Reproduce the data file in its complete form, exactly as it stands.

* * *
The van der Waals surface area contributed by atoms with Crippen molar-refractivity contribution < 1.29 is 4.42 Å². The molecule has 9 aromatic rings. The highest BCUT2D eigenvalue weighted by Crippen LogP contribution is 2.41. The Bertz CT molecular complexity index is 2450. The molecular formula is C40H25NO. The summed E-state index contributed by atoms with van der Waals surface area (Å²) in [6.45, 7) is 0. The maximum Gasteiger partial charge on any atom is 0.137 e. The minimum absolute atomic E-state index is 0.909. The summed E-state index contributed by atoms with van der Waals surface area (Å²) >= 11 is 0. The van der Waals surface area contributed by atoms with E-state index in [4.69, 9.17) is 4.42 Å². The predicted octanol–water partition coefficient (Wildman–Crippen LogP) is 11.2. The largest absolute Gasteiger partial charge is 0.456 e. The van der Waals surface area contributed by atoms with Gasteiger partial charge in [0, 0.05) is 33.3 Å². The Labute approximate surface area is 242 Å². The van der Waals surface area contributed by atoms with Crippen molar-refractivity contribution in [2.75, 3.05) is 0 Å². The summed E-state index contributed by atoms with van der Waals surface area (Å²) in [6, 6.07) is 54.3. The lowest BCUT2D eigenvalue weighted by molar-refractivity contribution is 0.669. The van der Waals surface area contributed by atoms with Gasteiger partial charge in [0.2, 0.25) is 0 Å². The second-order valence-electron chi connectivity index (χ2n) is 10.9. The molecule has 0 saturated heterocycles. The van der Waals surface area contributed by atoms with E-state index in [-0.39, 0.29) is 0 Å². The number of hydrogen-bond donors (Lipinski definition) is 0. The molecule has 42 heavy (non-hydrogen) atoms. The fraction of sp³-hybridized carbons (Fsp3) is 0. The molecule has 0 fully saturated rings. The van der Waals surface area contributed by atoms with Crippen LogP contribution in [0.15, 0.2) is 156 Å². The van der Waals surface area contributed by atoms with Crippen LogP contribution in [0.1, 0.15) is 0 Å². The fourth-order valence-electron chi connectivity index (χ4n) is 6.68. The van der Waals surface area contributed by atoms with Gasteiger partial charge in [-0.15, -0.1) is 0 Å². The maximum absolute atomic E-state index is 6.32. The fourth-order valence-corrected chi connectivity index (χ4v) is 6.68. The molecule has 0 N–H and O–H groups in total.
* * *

The van der Waals surface area contributed by atoms with Crippen molar-refractivity contribution < 1.29 is 4.42 Å². The molecule has 9 aromatic rings. The highest BCUT2D eigenvalue weighted by Crippen LogP contribution is 2.41. The Bertz CT molecular complexity index is 2450. The molecular formula is C40H25NO. The summed E-state index contributed by atoms with van der Waals surface area (Å²) in [6.45, 7) is 0. The maximum Gasteiger partial charge on any atom is 0.137 e. The minimum absolute atomic E-state index is 0.909. The summed E-state index contributed by atoms with van der Waals surface area (Å²) >= 11 is 0. The van der Waals surface area contributed by atoms with E-state index in [4.69, 9.17) is 4.42 Å². The predicted octanol–water partition coefficient (Wildman–Crippen LogP) is 11.2. The largest absolute Gasteiger partial charge is 0.456 e. The van der Waals surface area contributed by atoms with Gasteiger partial charge in [0, 0.05) is 33.3 Å². The Labute approximate surface area is 242 Å². The van der Waals surface area contributed by atoms with Crippen molar-refractivity contribution in [2.75, 3.05) is 0 Å². The summed E-state index contributed by atoms with van der Waals surface area (Å²) in [6, 6.07) is 54.3. The lowest BCUT2D eigenvalue weighted by molar-refractivity contribution is 0.669. The van der Waals surface area contributed by atoms with Gasteiger partial charge in [0.2, 0.25) is 0 Å². The second-order valence-electron chi connectivity index (χ2n) is 10.9. The molecule has 0 saturated heterocycles. The van der Waals surface area contributed by atoms with E-state index in [-0.39, 0.29) is 0 Å². The number of hydrogen-bond donors (Lipinski definition) is 0. The molecule has 42 heavy (non-hydrogen) atoms. The fraction of sp³-hybridized carbons (Fsp3) is 0. The molecule has 0 fully saturated rings. The van der Waals surface area contributed by atoms with Crippen LogP contribution in [0.15, 0.2) is 156 Å². The van der Waals surface area contributed by atoms with Crippen LogP contribution in [0.1, 0.15) is 0 Å². The fourth-order valence-electron chi connectivity index (χ4n) is 6.68. The van der Waals surface area contributed by atoms with Gasteiger partial charge in [-0.15, -0.1) is 0 Å². The maximum absolute atomic E-state index is 6.32. The fourth-order valence-corrected chi connectivity index (χ4v) is 6.68. The molecule has 0 N–H and O–H groups in total.